Graphic Novel Review: Unrig: How To Fix Our Broken Democracy (World Citizen Comics)

Unrig: How To Fix Our Broken Democracy (World Citizen Comics) by Daniel G. Newman, art by George O’Connor. First Second, 2020. 9781250295309. 280pp. including notes/citations for each chapter and an index.

Newman, who runs MapLight (, lays out problems with our political system alongside examples of how they can and are being fixed. At the heart of most of the trouble is money, wielded by companies and individuals who can spend enough to determine who runs for office, gets elected, and writes US laws. The politicians they help elect then rig the rules in their own favor, and to favor the folks who help get them elected. Newman points to ways to unrig the system, including Seattle’s democracy voucher program, which allows candidates to fund campaigns without becoming beholden to those who finance their campaigns. (He highlights other ideas for clean elections too, which not only affect funding but also make politicians pay attention to the public as a whole.) The book often goes into a great deal of detail — for the Seattle idea, for example, Newman talks about how it came to be starting with the ten folks who founded Vote Clean Seattle, and how they pushed their idea forward, including what they learned from early mistakes.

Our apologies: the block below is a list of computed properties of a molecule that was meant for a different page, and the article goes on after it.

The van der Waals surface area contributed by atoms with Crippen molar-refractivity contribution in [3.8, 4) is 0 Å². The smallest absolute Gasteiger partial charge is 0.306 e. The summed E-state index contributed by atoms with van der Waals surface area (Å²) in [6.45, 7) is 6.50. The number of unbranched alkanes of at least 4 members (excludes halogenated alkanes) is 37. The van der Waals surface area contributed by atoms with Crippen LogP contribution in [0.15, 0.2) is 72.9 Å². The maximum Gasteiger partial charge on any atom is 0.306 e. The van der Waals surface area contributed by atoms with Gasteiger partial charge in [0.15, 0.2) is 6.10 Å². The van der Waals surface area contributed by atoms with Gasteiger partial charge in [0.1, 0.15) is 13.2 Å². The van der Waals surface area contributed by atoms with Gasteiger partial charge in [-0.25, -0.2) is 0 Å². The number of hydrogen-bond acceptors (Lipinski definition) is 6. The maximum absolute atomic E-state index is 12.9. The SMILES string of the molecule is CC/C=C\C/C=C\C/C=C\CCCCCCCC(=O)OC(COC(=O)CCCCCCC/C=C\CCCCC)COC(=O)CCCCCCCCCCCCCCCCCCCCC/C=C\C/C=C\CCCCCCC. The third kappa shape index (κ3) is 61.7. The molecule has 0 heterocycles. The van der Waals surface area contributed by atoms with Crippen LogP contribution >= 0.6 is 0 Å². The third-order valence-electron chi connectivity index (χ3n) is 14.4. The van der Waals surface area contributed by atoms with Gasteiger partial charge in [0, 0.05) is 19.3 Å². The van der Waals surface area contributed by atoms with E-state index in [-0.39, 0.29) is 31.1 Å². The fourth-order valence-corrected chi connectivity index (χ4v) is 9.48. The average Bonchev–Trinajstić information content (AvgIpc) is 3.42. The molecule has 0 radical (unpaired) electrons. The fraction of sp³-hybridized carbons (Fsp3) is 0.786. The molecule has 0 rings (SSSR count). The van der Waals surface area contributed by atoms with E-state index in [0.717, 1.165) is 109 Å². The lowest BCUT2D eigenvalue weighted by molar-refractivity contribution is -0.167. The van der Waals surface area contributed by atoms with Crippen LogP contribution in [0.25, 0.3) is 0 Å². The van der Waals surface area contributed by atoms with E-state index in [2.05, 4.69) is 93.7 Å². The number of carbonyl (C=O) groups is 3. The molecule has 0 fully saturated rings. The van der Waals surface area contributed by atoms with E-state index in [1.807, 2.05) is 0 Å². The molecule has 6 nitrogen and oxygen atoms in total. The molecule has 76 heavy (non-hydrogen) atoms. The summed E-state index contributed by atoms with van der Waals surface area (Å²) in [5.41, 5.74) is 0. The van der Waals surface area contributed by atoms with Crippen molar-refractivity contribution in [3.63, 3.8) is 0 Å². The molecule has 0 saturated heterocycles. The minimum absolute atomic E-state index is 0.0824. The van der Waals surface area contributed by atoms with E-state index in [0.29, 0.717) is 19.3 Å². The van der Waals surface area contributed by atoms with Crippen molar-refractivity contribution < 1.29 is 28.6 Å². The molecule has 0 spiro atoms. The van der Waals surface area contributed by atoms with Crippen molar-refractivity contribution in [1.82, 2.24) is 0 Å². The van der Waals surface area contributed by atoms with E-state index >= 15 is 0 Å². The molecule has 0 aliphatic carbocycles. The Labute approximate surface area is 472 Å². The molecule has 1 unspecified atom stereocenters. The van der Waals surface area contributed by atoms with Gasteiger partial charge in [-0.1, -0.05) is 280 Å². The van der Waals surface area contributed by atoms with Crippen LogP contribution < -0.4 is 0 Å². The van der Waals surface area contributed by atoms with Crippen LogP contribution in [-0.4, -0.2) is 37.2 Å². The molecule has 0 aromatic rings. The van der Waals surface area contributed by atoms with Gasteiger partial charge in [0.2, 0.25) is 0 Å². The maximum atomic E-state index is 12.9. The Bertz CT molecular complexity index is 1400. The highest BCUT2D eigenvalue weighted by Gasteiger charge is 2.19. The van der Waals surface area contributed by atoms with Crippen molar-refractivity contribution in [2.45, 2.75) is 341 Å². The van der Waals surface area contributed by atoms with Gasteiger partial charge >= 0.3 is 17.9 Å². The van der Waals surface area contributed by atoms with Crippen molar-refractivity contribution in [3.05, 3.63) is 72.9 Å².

Not to make a huge push for this, but this whole section at the beginning pretty much guarantees every library I frequent in Seattle and King County (the county around Seattle) is going to buy a few copies — and they should. But it doesn’t just belong here, it belongs everywhere. There are other real-life examples from across the country as Newman looks at problems with congress, the most shocking of which is how much time each member has to spend making calls to solicit donations for their next campaign. (This clearly has to be their focus, with the way things are now and the amount of money they have to raise: “The average winning Senate candidate spent much more — $15.8 million. That’s more than $7,000 per day — for an entire six year term.”)

At the heart of most problems Newman lays out, is MONEY. He explores campaign finance rules in detail, shows how wealth hoarders buy a system that benefits them (including climate change denial), and addresses voter suppression. In each case though he offers hope and a way forward. There’s much more in the book than I’m detailing, too.

I normally don’t like graphic novels with a talking head, and it’s worth noting that Newman himself appears in this one throughout, talking to readers. But O’Connor (best known for his Olympians graphic novels) has done a fantastic job illustrating the concepts and people Newman discusses, and the panel layouts, word balloons, and other text work together to keep make the book a page turner.


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